And finally:

The genetic group I is not usually associated to Jewish ancestrality.

This last sentence reminded me of a memorable scene in the Woody Allen classic Annie Hall. In it, the main character, Alvy Singer, makes the following remark during a flashback to his childhood: “My grammy never gave gifts. She was too busy getting raped by Cossacks.”

I apologize to all those who might be shocked by the very bad taste of this joke, by its political incorrectness, etc., etc.. But the truth is that the idea Allen was playing with in that sentence undoubtedly corresponds to the tragic reality experienced by many Jewish families during the blood-shedding pogroms that took place in Ukraine and Poland during the nineteenth century and the beginning of the twentieth (and forced so many Jews to emigrate to the Americas).

As far as I know, luckily nothing of the sort happened to any of my grand-mothers, great-grandmothers and great-great-grandmothers – but before that, I can’t guarantee it didn’t.

My family’s genes might thus be telling a story of persecution and violence.

Image: DNA Root Tester

Friday, June 26, 2009

Should we fully share our genetic data?

I subscribed to a genetics mailing list and through it, I was asked on several occasions by other participants to send my raw genetic data for this or that chromosome (that is, the sequence of letters that resulted from my genetic testing).

A lot of people are interested in this kind of information, since certain comparisons between individuals can only be carried out using ad hoc software. There are many amateur geneticists out there – and some of them have developed little computer programs, more or less easy to use, to extract information from the raw DNA data – and which are of particular interest for the search of common ancestors when the people involved didn’t have their genes read by the same company.

I must confess that I have ignored these invitations/requests. I confess that the idea that my genome, even a mere part of it (or to be precise, of the 500 thousand letters of my DNA that were read by 23andme when I got tested) could be circulating in cyberspace, without my knowing exactly where, gives me the creeps.

A few days ago, however, I attached all of my raw data (to which I have access) to an email in order to participate in a scientific project that I find very interesting. But when, just for an moment, I thought I had sent it to the wrong email address (in fact, to the public mailing list I just mentioned), I became really nervous. Luckily, it was only a false alarm…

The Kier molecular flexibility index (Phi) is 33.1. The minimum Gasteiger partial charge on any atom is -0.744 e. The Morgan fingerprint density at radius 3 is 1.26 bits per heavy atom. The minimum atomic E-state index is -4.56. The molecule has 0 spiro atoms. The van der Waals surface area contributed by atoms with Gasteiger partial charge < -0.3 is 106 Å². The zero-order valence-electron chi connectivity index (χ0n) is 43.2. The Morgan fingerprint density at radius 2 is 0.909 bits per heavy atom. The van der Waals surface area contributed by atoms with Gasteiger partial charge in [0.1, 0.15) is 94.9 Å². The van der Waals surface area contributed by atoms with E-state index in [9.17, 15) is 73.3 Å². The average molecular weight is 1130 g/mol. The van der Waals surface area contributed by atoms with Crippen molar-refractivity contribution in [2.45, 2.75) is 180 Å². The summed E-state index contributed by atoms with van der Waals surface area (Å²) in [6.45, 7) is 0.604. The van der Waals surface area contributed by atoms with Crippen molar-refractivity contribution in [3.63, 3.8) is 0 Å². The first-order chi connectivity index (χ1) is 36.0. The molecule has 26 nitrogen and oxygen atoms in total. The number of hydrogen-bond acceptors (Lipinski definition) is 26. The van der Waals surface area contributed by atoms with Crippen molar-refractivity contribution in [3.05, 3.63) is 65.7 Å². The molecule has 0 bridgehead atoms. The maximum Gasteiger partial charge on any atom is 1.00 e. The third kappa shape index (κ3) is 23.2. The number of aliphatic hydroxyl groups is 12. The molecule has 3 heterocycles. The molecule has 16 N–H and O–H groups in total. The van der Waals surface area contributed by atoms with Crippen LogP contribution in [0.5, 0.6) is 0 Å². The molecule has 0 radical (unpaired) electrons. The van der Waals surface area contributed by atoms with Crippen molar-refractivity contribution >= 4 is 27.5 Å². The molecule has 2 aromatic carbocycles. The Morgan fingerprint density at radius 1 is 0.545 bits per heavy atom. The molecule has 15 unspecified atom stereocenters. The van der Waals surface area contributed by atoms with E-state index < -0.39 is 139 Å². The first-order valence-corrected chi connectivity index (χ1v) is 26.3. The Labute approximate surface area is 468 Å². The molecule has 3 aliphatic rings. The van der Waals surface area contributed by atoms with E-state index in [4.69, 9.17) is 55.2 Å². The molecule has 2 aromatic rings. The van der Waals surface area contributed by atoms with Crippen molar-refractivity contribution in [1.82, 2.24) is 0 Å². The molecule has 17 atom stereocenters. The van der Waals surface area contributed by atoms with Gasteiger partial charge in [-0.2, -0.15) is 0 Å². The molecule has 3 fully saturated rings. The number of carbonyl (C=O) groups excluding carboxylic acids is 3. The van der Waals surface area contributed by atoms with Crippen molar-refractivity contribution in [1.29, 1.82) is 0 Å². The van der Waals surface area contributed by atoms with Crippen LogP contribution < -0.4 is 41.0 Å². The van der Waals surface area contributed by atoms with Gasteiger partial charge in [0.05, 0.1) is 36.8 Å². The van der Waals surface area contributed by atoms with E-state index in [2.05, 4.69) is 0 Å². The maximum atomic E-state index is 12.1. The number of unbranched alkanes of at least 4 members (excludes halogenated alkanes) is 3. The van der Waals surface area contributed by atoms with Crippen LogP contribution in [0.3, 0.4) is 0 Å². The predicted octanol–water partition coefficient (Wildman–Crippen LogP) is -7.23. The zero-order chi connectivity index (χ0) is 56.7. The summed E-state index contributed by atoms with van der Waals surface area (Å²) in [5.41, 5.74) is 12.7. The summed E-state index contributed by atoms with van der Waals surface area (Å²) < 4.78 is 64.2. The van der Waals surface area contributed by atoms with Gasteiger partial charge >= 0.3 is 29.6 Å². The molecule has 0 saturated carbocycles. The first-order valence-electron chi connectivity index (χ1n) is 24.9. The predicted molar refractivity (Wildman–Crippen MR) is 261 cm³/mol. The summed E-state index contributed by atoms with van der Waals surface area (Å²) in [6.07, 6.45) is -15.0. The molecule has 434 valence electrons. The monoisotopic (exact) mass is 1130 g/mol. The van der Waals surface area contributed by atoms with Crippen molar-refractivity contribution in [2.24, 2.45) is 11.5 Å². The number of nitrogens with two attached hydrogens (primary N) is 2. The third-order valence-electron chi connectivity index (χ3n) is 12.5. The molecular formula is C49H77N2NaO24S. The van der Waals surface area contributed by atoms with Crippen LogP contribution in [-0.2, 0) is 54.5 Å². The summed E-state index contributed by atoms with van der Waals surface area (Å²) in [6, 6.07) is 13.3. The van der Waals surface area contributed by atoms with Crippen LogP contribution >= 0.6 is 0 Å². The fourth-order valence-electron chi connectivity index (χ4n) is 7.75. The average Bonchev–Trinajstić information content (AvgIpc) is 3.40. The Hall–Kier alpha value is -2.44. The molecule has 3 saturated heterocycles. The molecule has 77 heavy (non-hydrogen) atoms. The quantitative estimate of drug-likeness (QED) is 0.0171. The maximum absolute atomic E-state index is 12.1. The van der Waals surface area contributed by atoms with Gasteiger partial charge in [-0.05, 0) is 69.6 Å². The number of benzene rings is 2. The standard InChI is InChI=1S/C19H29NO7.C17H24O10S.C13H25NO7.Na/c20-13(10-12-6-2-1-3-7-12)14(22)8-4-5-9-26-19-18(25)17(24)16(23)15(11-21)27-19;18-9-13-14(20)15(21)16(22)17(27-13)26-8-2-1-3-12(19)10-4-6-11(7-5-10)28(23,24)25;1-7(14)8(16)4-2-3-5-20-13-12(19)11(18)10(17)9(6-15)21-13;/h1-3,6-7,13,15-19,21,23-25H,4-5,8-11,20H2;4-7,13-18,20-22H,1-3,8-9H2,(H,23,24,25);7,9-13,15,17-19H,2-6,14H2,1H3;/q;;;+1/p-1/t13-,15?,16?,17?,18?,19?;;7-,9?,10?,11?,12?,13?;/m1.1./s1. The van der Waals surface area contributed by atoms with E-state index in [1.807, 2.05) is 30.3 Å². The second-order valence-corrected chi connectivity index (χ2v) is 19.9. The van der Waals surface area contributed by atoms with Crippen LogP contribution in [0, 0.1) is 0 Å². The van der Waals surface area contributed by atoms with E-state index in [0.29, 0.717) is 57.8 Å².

A few months ago, in an article in the New York Times, well-known scientist Steven Pinker asked himself what could be the consequences of publishing one’s genome (and in his case, his whole genome, since he is participating in a full-sequencing project).

His answer boiled down to this: if an insurance company ou any other entity wanted to to read secrets from our genes to infer our individual characteristics, the effort would be doomed from the start. Genes offer essentially statistical information, which apply to groups of people. And, apart from a few exceptions, their contribution to every disease and physical or psychological trait is almost inextricable.

Many of the dystopian fears raised by personal genomics”, Pinker wrote, “are simply out of touch with the complex and probabilistic nature of genes. Forget about the hyperparents who want to implant math genes in their unborn children, the “Gattaca” corporations that scan people’s DNA to assign them to castes, the employers or suitors who hack into your genome to find out what kind of worker or spouse you’d make. Let them try; they’d be wasting their time.

This is true in most cases. But what about those serious genetic diseases that depend on only one gene – and owing to which and insurance company, for example, could rapidly determine our individual propensity and deny us an insurance policy – or a potential employer refuse to give us a job? Even in that tiny bit of DNA contained in our mitochondria, which is used to determine our matrilineal ancestry, there are some disease genes – some of which haven’t yet been identified.

When I had my DNA tested and wrote about it, I knew I could be unveiling things that could one day “be used against me” in a worst-case scenario. After all, the exploitation of genetic data by third parties is virtually devoid of regulation. But I decided to take that risk because my curiosity was greater than my fear of the hypothetical risks involved – and because I thought it was important to write on the subject.

As to the scientific project I said I’m involved in – which is being done by scientists at Harvard I know that they will use it, together with that of many other people, to search for clues to the ancestrality of a community of people as a whole (I’ll say more about it one of these days). But they will not reveal any of my individual traits or results to anyone other than myself. To ensure this was clear on both sides, I had to sign several consent forms where they, on their side, specify extensively what they are and aren’t allowed to do with my genetic data.